* there was no absolute bar against an English court hearing an action to enforce a foreign copyright in respect of infringements that took place abroad. The English courts could, and in appropriate cases should, determine at least the question of infringement of foreign copyright. In this case, the court should exercise that jurisdiction. The factual issues in the US action were essentially the same as those arising in the UK, the only specifically US copyright law issue being whether Ainsworth could raise a "functional/utilitarian objects" defence. On the evidence, that defence was bound to fail.

The Court of Appeal (Lords Justices Rix, Jacob -- who gave the judgment to which all three judges contributed -- and Patten) dismissed Lucasfilm's appeal but allowed Ainsworth's in part. As the final paragraph of the 53-page decision conccludes:

"There was no copyright in any sculpture. Nor could it enforce its US judgment. Mr Ainsworth’s cross-appeal, on the other hand, partly succeeds and partly fails. It succeeds to the extent that we reject the judge’s direct enforcement of US copyright. In the circumstances, there is no financial remedy for Lucasfilm to compensate it for the modicum of selling which Mr Ainsworth has managed to achieve into the US: but Mr Ainsworth is aware that were he to seek any further selling into the US, he would be in breach of its copyright laws".
Paragraphs 18 to 98 provide a lucid if lengthy summary of (among other things) the history of the interplay of copyright and design concepts in the protection of designs, sculptures and mass-produced objects incorporating aesthetic designs, as well as the mysteries of sections 51 and 52 of the Copyright, Designs and Patents Act 1988 and the limiting of copyright protection where design law applies.

The Court of Appeal's conclusion on the issue of whether US copyright infringement was justiciable in England and Wales, following a deep analysis of the not insubstantial case law on the subject -- none of which might be said to have decided the matter -- was summarised as follows:
"184. Mann J thought there was international jurisdiction. He said:

[266] I am therefore prepared to conclude that an English court can, and in an appropriate case should, determine at least questions of infringement of foreign copyright cases. Those cases will include cases where subsistence is not in issue. I would not, however, hold that questions of subsistence can never be decided here. In land cases incidental questions of title can apparently now be considered. I can see no reason why the same should not apply to copyright.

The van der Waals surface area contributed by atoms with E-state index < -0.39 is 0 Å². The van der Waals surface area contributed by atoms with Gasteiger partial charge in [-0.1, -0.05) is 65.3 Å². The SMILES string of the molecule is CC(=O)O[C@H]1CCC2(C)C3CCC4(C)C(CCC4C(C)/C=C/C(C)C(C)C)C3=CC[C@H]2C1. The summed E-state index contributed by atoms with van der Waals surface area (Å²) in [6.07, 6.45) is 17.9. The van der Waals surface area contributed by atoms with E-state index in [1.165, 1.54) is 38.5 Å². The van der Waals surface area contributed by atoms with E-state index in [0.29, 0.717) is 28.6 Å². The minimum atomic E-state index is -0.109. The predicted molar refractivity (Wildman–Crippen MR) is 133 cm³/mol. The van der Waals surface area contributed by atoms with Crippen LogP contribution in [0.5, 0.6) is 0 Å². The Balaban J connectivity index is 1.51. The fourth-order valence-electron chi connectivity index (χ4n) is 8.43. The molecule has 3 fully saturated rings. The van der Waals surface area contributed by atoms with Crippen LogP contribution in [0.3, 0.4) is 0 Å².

185. He recognised that there may be cases where there were public policy reasons why they should not be heard here. He resolved that problem by saying it could all be dealt with by the application of forum non conveniens. With respect we do not agree. We think there are real problems if this doctrine comes into play. Take this case. Mr Ainsworth sold a small amount to the US. Should jurisdiction be assumed here because he did not go to the enormous expense of going to the US to defend himself there? We do not see why. Other cases could be much more complicated. Suppose for instance there are competing parallel cases in several countries. Who is to decide which cases proceeds and the others not (or do they run in parallel)? The problems are potentially much more complex than the sort of case involving a claim on a contract where the issue is whether the case should be held in one jurisdiction or another. In the case of the international enforcement of copyright many jurisdictions could be involved at the same time and there could be a mass of disputes in different courts about where a case should be heard".
The IPKat wonders whether we have heard the last of this dispute. Given the importance of the principle at stake, the uncertainty surrounding it and the fact that the Supreme Court's judges have not yet been given the chance to relive the fond memories of Star Wars within the sternly objective confines of judicial analysis, he thinks there may be room for another sequel ...

IPKat post on the original decision of Mann J here
Star Wars addiction here
Star Wars party ideas, recipes etc here

2 comments:

Hugo said...
This comment has been removed by the author.
Anonymous said...

Well perhaps they should just send Greedo over to collect...